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From the Garden: Fermented Pickles with Squash and Cucumbers

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Save (and savor) garden fresh goodness with these fermented pickles. A combination of cucumbers and squash give these pickles a unique flavor profile and they’re a great way to use up those prolific zucchini!

3 green zucchini on a wooden board

I stood at my kitchen table the other day, hot from the Texas sun and just a bit overwhelmed by a pile of garden produce. I do some canning and dehydrating, but my first food preservation love is fermentation. It’s incredibly simple, healthful, and empowering in our journey towards sustainability. Making pickles this way is a snap! In five minutes I had prepped entirely homegrown ingredients and completed the making of a gallon of pickles.

These pickles are alive with probiotics, enzymes, and lots of fun bubbles that my children love. They require no canning on these hot summer days and I can make a couple of quarts here or a few gallons there, depending on how much or how little I harvest. These fermented squash raw pickles with cucumbers mimic the Kosher Dill Pickles so many of us grew up on.

fermented pickles in a glass "suntea" jar

With all of the flavor and the added bonus of having a living food to serve our family, I make these pickles from various garden vegetables all throughout the year.
I like to mix the ever-prolific summer squash in to this fermented pickle recipe; you can use zucchini or yellow summer squash. It’s a great way to make fresh veggies palatable for picky eaters. A few pieces of cucumber pickle and a squash all go nicely on a salad or a sandwich and no one’s the wiser.

Related: Kimchi Recipe: Get Your Ferment On

Traditionally Fermented Foods

These pickles are made through a process called lactic acid fermentation, a term many of us are becoming more familiar with.

I truly believe harnessing this natural food preservation method is a critical tool if we are to move towards sustainable and even regenerative ways of living. I believe this so wholeheartedly that I wrote a book about it.

Understanding the basic biology of fermentation and harnessing it for a sustainable means of food preservation (and production) is what Traditionally Fermented Foods is all about.

On our off-grid homestead we use the fermentation of vegetables, grains, dairy, beverages, and condiments as a means to live without refrigeration for these foods.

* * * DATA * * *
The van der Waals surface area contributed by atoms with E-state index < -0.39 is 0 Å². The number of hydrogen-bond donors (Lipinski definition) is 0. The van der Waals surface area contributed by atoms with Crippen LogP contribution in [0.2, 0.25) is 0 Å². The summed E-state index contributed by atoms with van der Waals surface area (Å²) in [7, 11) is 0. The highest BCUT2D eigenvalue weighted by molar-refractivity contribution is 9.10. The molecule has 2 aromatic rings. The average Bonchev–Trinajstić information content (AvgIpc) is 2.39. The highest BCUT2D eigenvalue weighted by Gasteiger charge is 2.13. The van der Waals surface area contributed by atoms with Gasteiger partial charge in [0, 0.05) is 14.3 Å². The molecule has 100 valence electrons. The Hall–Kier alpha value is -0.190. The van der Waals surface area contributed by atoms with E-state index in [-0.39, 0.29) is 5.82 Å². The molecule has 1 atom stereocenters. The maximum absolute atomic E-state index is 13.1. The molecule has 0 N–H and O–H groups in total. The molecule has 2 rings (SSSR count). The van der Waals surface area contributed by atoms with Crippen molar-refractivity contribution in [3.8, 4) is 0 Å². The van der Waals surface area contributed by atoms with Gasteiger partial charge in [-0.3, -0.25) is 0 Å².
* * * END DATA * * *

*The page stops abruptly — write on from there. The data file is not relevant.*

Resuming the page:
The recipes, inspiration, and information in Traditionally Fermented Foods encompasses how we do that.

Tips for Making Pickles

While you can pickle just about anything, there are a few key things to keep in mind for successful fermentation:

  1. If you want crunchy fermented pickles, do not skip out on the tannin-containing leaves. If you can’t get any from the list, a teaspoon of black tea per gallon does the trick.
  2. Vary the amount of salt you use, depending on the temperature. I go in depth on this topic in my book, but generally speaking use a little less if it’s cooler and a little more when it’s warmer.
  3. A cooler, slower fermentation is always preferred for flavor and texture.
  4. You must do everything you can to keep the vegetables well below the level of the brine. Employ various homemade or purchased fermentation weights. Fill your jar only 80% full to leave room for excess brine and the weights.

With these brief points in mind, you can pickle just about anything with no fancy equipment – just salt, water, and whatever you are harvesting.

Municipal tap water contains chlorine, which can inhibit fermentation, so be sure to use filtered or distilled water instead. A Berkey water filter provides clean water that’s free of toxins. Great for making your drinking water free of chemicals, but perfect for fermentation, too.
fermented pickles with a glass weight, in a glass jar

★ Did you make these fermented pickles? Don’t forget to give it a star rating below!

Fermented Pickles

Fermented Pickles

Yield: 8 servings
Prep Time: 10 minutes
Cook Time: 10 minutes